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Tuesday, August 14, 2012


Last in a series of posts by Living Oceans Executive Director Karen Wristen, as she and her husband Jasper sail their 40' Newporter Viajador from Bowen Island to Sointula.

Day 5: Kelsey Bay to Sointula

With the weather forecast promising gale to storm-force winds for the balance of the week and the chart-plotter studiously refusing to work, we elected to cut short our plan to visit several of the smaller marinas in the Broughtons to make presentations on the Enbridge pipeline and tanker project. It seemed a better idea to get ourselves in to Sointula and out of the weather; we can always visit those marinas on short trips from our new home base as the weather permits.

Winds were variable, but the seas relatively calm as we motored our way up Johnstone Strait. All the wind directly on the nose, of course, so no chance of setting sail.

We saw porpoise a couple of times and I caught this fabulous shot on the fly:

No orcas; no seals. Lots of dark-coloured sea-birds on dark-coloured water; on the whole, the boats we saw made the best subjects for today's photos.

Sointula greeted us with a weak display of sunshine, the first we’d seen all day, and a cool wind. Also two very helpful sailors who caught our lines and welcomed us to our new home—very much appreciated as the skipper was a bit ahead of the deckhand on the subject of timing of this particular docking!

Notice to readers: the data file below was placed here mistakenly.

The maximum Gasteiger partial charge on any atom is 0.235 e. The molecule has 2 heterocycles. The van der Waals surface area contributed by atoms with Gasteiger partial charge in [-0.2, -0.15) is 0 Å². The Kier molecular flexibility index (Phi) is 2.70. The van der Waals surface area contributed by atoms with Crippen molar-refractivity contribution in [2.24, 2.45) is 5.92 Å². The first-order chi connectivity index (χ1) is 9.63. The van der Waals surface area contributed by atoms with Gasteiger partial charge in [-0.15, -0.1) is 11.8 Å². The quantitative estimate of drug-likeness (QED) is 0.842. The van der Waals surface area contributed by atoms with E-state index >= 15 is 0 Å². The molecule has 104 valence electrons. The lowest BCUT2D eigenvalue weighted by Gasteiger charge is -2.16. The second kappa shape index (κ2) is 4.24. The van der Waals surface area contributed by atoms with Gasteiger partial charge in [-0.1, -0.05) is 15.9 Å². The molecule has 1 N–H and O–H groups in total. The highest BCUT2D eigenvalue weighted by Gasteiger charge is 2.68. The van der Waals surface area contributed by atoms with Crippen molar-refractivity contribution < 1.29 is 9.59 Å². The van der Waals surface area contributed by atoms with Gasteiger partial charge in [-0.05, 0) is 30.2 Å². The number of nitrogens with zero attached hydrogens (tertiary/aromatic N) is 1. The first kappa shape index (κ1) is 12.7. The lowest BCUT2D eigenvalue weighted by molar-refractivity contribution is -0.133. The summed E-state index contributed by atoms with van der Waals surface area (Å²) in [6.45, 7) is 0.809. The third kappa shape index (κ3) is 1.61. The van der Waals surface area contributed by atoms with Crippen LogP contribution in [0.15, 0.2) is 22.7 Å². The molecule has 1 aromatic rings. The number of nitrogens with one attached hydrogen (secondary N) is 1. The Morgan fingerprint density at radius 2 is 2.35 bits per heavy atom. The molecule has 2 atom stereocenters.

After two days spent navigating with paper charts alone, I've decided I prefer it for several reasons.First, when motoring, it gives the person not doing the steering something useful to do. Second, it's more interesting to scan the coastline for features that match your chart than to peer into a small electronic box that removes all the challenge by showing you exactly where you are. I observed our surroundings in far more detail, really noticing more about everything around us, in the process of trying to fix the position of the boat. And I discovered that I have a pretty good sense of the boat's speed when I have to guess rather than checking a readout.

I'm still keen to get the chart plotter fixed; we don't have another display device for the depth sounder and it's good to know your speed with some accuracy when you're trying to decide whether or not you'll make your port of choice before a storm hits. But my plan is to stop looking at it so much!

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